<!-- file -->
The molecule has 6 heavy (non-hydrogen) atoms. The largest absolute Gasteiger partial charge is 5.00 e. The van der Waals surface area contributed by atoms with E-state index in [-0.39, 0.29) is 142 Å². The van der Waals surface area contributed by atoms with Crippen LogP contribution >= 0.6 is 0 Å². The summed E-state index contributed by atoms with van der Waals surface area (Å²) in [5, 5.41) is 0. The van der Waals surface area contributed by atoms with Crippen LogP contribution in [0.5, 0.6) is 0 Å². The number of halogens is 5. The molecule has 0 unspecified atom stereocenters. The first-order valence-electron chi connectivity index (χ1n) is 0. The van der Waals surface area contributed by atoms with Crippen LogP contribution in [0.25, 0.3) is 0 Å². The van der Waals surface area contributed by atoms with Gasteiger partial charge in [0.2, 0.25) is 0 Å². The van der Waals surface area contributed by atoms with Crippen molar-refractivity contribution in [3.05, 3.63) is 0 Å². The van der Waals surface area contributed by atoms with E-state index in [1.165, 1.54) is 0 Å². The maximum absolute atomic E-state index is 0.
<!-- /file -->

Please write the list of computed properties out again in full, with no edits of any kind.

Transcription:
The molecule has 6 heavy (non-hydrogen) atoms. The largest absolute Gasteiger partial charge is 5.00 e. The van der Waals surface area contributed by atoms with E-state index in [-0.39, 0.29) is 142 Å². The van der Waals surface area contributed by atoms with Crippen LogP contribution >= 0.6 is 0 Å². The summed E-state index contributed by atoms with van der Waals surface area (Å²) in [5, 5.41) is 0. The van der Waals surface area contributed by atoms with Crippen LogP contribution in [0.5, 0.6) is 0 Å². The number of halogens is 5. The molecule has 0 unspecified atom stereocenters. The first-order valence-electron chi connectivity index (χ1n) is 0. The van der Waals surface area contributed by atoms with Crippen LogP contribution in [0.25, 0.3) is 0 Å². The van der Waals surface area contributed by atoms with Gasteiger partial charge in [0.2, 0.25) is 0 Å². The van der Waals surface area contributed by atoms with Crippen molar-refractivity contribution in [3.05, 3.63) is 0 Å². The van der Waals surface area contributed by atoms with E-state index in [1.165, 1.54) is 0 Å². The maximum absolute atomic E-state index is 0.